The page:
LONDON, ENGLAND - JUNE 02: A detailed view of the Hawk-Eye camera-based system ahead the international friendly match between England and Belgium at Wembley Stadium on June 2, 2012 in London, England. Goal line technology will be tested in today's game, but not enforced. (Photo by Shaun Botterill/Getty Images)2012 Getty Images
Goal-line technology will be introduced at the 2014 FIFA World Cup in Brazil for the first time on the big stage, in an effort to help referees more accurately call goals.
FIFA committed Tuesday to using goal-line technology, and currently has four systems competing for selection.
Interested GLT companies will be invited to join an inspection visit to the Confederations Cup venues, currently scheduled for mid-March, with a final decision due to be confirmed in early April.
- FIFA said in a statement
"Interested GLT companies will be invited to join an inspection visit to the Confederations Cup venues, currently scheduled for mid-March, with a final decision due to be confirmed in early April," FIFA said in a statement.
FIFA President Sepp Blatter insisted on giving World Cup referees high-tech aids to make goal-line decisions after seeing England midfielder Frank Lampard have a clear goal denied against Germany at the 2010 tournament in South Africa.
Tuesday's decision was expected once FIFA's rule-making panel, known as IFAB, decided last July to approve goal-line technology at competitive matches after two systems passed extensive tests.
The camera-based Hawk-Eye system and GoalRef, which uses magnetic sensors, were used at the Club World Cup in Japan in December.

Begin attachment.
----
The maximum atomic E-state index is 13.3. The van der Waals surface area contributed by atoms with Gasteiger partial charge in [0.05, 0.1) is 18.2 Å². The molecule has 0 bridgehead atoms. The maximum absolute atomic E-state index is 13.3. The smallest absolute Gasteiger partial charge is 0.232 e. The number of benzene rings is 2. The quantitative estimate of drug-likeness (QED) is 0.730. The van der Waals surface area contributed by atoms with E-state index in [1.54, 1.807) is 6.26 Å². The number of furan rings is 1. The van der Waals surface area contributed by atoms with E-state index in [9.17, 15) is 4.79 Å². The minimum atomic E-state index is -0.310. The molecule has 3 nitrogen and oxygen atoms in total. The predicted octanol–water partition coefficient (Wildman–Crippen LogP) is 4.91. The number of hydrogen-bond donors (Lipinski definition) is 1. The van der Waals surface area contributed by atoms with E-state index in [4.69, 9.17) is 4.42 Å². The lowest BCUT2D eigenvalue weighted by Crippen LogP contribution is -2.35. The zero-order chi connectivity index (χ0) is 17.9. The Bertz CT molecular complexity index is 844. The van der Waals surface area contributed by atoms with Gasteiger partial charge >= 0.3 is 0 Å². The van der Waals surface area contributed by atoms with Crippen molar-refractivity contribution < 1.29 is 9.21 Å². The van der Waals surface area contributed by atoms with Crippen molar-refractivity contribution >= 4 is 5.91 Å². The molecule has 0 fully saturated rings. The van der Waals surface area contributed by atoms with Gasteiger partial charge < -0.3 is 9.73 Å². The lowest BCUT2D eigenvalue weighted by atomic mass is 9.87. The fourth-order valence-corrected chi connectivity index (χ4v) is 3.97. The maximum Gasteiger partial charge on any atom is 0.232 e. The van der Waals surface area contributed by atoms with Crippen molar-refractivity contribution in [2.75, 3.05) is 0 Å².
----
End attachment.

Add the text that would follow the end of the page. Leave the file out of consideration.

Those two systems were expected to compete for World Cup duty, though two competitors are making late entries in the contest.
FIFA said two German systems have completed tests and could soon be approved for use. The companies are not being formally identified until licensing is approved.
One system has passed tests devised for FIFA by a Zurich-based technical institute, and results for the second are expected this month, FIFA said.
Hawk-Eye is already used in tennis and cricket. The English company was bought by Sony Corp., a World Cup sponsor, during the testing process.
GoalRef uses magnetic sensors in the goalposts to track an "intelligent" ball, made by Danish company Select.
Both systems relay information within one second to the referee's wristwatch. Both passed all pre-game tests in Japan but were not called upon to determine a goal.
Before the 2010 World Cup, Blatter had long opposed taking the human element of decision-making from referees. He changed his stance after seeing match officials miss Lampard's shot bounce off the crossbar and land fully over the goal line in Bloemfontein. England would have leveled at 2-2 before halftime but lost 4-1 in the second round.
Blatter said two days later that FIFA should reopen the debate, although video replay remains off limits for judgment calls.
Based on reporting by the Associated Press.